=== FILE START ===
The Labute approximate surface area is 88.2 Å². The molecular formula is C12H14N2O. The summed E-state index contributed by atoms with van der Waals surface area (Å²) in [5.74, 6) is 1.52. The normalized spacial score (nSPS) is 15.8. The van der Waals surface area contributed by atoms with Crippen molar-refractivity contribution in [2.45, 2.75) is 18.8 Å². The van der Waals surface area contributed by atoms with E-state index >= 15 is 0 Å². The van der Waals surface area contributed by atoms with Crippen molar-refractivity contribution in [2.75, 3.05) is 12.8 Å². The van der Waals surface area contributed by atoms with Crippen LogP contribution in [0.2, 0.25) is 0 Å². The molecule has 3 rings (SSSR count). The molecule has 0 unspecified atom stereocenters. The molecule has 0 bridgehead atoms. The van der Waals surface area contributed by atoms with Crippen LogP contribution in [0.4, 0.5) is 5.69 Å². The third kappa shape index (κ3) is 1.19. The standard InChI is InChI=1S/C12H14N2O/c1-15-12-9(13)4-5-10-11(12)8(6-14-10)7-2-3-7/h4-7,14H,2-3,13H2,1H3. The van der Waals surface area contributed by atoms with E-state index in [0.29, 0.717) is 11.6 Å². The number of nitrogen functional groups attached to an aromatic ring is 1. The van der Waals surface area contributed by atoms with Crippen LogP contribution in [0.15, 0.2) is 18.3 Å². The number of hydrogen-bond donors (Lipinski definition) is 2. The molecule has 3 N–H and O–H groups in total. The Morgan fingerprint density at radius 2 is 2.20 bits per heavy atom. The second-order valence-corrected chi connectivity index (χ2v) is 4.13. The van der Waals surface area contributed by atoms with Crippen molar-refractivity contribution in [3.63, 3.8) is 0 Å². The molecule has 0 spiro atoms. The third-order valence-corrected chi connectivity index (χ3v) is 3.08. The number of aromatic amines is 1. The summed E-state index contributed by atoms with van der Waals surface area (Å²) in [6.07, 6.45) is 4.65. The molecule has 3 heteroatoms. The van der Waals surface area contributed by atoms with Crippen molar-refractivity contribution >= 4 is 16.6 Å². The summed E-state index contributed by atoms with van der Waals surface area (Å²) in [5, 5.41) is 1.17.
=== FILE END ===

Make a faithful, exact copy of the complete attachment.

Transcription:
The Labute approximate surface area is 88.2 Å². The molecular formula is C12H14N2O. The summed E-state index contributed by atoms with van der Waals surface area (Å²) in [5.74, 6) is 1.52. The normalized spacial score (nSPS) is 15.8. The van der Waals surface area contributed by atoms with Crippen molar-refractivity contribution in [2.45, 2.75) is 18.8 Å². The van der Waals surface area contributed by atoms with E-state index >= 15 is 0 Å². The van der Waals surface area contributed by atoms with Crippen molar-refractivity contribution in [2.75, 3.05) is 12.8 Å². The van der Waals surface area contributed by atoms with Crippen LogP contribution in [0.2, 0.25) is 0 Å². The molecule has 3 rings (SSSR count). The molecule has 0 unspecified atom stereocenters. The molecule has 0 bridgehead atoms. The van der Waals surface area contributed by atoms with Crippen LogP contribution in [0.4, 0.5) is 5.69 Å². The third kappa shape index (κ3) is 1.19. The standard InChI is InChI=1S/C12H14N2O/c1-15-12-9(13)4-5-10-11(12)8(6-14-10)7-2-3-7/h4-7,14H,2-3,13H2,1H3. The van der Waals surface area contributed by atoms with E-state index in [0.29, 0.717) is 11.6 Å². The number of nitrogen functional groups attached to an aromatic ring is 1. The van der Waals surface area contributed by atoms with Crippen LogP contribution in [0.15, 0.2) is 18.3 Å². The number of hydrogen-bond donors (Lipinski definition) is 2. The molecule has 3 N–H and O–H groups in total. The Morgan fingerprint density at radius 2 is 2.20 bits per heavy atom. The second-order valence-corrected chi connectivity index (χ2v) is 4.13. The van der Waals surface area contributed by atoms with Crippen molar-refractivity contribution in [3.63, 3.8) is 0 Å². The molecule has 0 spiro atoms. The third-order valence-corrected chi connectivity index (χ3v) is 3.08. The number of aromatic amines is 1. The summed E-state index contributed by atoms with van der Waals surface area (Å²) in [6.07, 6.45) is 4.65. The molecule has 3 heteroatoms. The van der Waals surface area contributed by atoms with Crippen molar-refractivity contribution >= 4 is 16.6 Å². The summed E-state index contributed by atoms with van der Waals surface area (Å²) in [5, 5.41) is 1.17.